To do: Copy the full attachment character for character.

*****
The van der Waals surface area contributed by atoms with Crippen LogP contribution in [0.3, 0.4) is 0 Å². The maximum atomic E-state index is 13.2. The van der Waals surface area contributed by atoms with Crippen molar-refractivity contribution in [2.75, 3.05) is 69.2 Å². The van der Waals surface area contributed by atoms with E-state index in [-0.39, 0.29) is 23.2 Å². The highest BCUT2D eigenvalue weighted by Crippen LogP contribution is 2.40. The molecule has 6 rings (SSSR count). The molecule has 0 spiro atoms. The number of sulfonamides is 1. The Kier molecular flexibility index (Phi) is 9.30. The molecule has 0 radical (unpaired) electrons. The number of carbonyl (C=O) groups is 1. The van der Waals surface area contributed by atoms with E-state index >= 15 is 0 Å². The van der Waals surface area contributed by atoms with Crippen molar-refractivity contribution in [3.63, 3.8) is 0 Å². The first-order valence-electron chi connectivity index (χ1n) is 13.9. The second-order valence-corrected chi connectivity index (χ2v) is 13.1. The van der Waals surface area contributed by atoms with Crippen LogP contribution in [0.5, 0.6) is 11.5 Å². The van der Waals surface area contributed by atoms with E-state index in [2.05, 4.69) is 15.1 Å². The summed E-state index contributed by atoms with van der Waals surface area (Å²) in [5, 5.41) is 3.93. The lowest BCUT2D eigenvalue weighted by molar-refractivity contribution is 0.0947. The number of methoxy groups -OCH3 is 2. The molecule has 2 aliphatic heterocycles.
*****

The van der Waals surface area contributed by atoms with Crippen LogP contribution in [0.3, 0.4) is 0 Å². The maximum atomic E-state index is 13.2. The van der Waals surface area contributed by atoms with Crippen molar-refractivity contribution in [2.75, 3.05) is 69.2 Å². The van der Waals surface area contributed by atoms with E-state index in [-0.39, 0.29) is 23.2 Å². The highest BCUT2D eigenvalue weighted by Crippen LogP contribution is 2.40. The molecule has 6 rings (SSSR count). The molecule has 0 spiro atoms. The number of sulfonamides is 1. The Kier molecular flexibility index (Phi) is 9.30. The molecule has 0 radical (unpaired) electrons. The number of carbonyl (C=O) groups is 1. The van der Waals surface area contributed by atoms with E-state index >= 15 is 0 Å². The van der Waals surface area contributed by atoms with Crippen molar-refractivity contribution in [3.63, 3.8) is 0 Å². The first-order valence-electron chi connectivity index (χ1n) is 13.9. The second-order valence-corrected chi connectivity index (χ2v) is 13.1. The van der Waals surface area contributed by atoms with Crippen LogP contribution in [0.5, 0.6) is 11.5 Å². The van der Waals surface area contributed by atoms with E-state index in [2.05, 4.69) is 15.1 Å². The summed E-state index contributed by atoms with van der Waals surface area (Å²) in [5, 5.41) is 3.93. The lowest BCUT2D eigenvalue weighted by molar-refractivity contribution is 0.0947. The number of methoxy groups -OCH3 is 2. The molecule has 2 aliphatic heterocycles.